Bank of America Tower in Houston Scores LEED Platinum

The high-rise is the first U.S. project to earn the LEED V4 Platinum for Core and Shell designation—the top score achieved in the category to date.
Bank of America Tower. Image courtesy of Walter P Moore

Houston’s Capitol Tower, now renamed Bank of America Tower, has earned LEED v4 Platinum. Version 4 is the most stringent LEED version to date offered by the USGBC. 


READ ALSO: Skanska to Develop $151M Houston High-Rise


Skanska’s 35-story, 775,000-square-foot office building located at 800 Capitol St. in downtown Houston is the first project in the U.S. to earn the LEED V4 Platinum for Core and Shell designation and the highest-scoring in the world (83 points). The tower features a triple-height lobby/public indoor plaza that houses a chef-driven food court, a social stair gathering and watching live performances, and connects five existing below-grade tunnel connections from adjacent buildings.

Sustainable design innovations

The building is wrapped in high-quality insulated glass and vertical shading devices that provide thermal insulation to reduce heat gain and improve the efficiency of the HVAC systems. Atop the 1,360-car parking garage is the 12thfloor landscaped roof garden featuring native plantings that help manage stormwater runoff, which is captured for restroom and irrigation use, and improve the thermal envelope.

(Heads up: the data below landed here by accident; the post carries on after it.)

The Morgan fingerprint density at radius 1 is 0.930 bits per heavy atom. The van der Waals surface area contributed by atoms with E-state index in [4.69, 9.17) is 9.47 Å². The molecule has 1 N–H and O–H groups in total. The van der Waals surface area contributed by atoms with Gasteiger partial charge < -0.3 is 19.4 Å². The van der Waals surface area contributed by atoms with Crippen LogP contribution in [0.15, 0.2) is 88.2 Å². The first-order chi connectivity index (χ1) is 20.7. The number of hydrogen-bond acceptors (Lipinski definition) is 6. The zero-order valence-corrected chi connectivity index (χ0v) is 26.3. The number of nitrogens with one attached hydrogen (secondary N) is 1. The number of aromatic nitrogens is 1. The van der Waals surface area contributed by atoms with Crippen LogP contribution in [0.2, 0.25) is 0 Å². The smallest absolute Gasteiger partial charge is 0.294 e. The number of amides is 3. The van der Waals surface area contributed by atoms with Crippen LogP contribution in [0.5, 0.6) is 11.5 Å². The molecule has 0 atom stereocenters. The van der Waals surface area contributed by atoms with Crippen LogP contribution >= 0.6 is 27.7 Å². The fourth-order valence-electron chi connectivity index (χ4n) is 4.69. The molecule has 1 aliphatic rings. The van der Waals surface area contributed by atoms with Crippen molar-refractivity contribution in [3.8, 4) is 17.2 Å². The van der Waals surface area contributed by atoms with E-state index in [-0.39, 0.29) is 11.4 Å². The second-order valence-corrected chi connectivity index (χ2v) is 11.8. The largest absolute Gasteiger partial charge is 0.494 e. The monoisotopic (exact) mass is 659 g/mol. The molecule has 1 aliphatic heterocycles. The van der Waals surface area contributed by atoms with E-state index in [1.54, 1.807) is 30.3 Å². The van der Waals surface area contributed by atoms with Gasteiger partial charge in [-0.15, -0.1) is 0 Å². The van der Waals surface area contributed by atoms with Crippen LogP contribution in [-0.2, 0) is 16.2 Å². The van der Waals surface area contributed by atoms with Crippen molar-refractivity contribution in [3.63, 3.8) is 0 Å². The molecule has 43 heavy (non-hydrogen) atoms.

The property has a targeted 25 percent reduction in energy usage compared to baseline buildings. The Bank of America Tower has chilled water generated at EnWave’s redundant off-site district central plant, which not only lowers cooling costs and lee overtime HVAC service, it also offers unlimited service capacity and reduction in engineering staff and infrastructure. An energy recovery wheel pre-cools fresh air before it enters the mechanical system, which further reduces energy use and costs to cool and condition the building.

The building is equipped with carbon dioxide sensors that reduce energy waste by monitoring and regulating the amount of air supplied based on occupancy levels. Furthermore, based on available sunlight, daylight dimming controls automatically adjust lighting in select area, lowering the electric power demand, reducing thermal load and increasing energy savings.

The project team behind the development includes Skanska as the developer and general contractor, Gensler as the architect, Walter P Moore as structural, civil, parking and traffic engineer, and OJB as the landscape architect.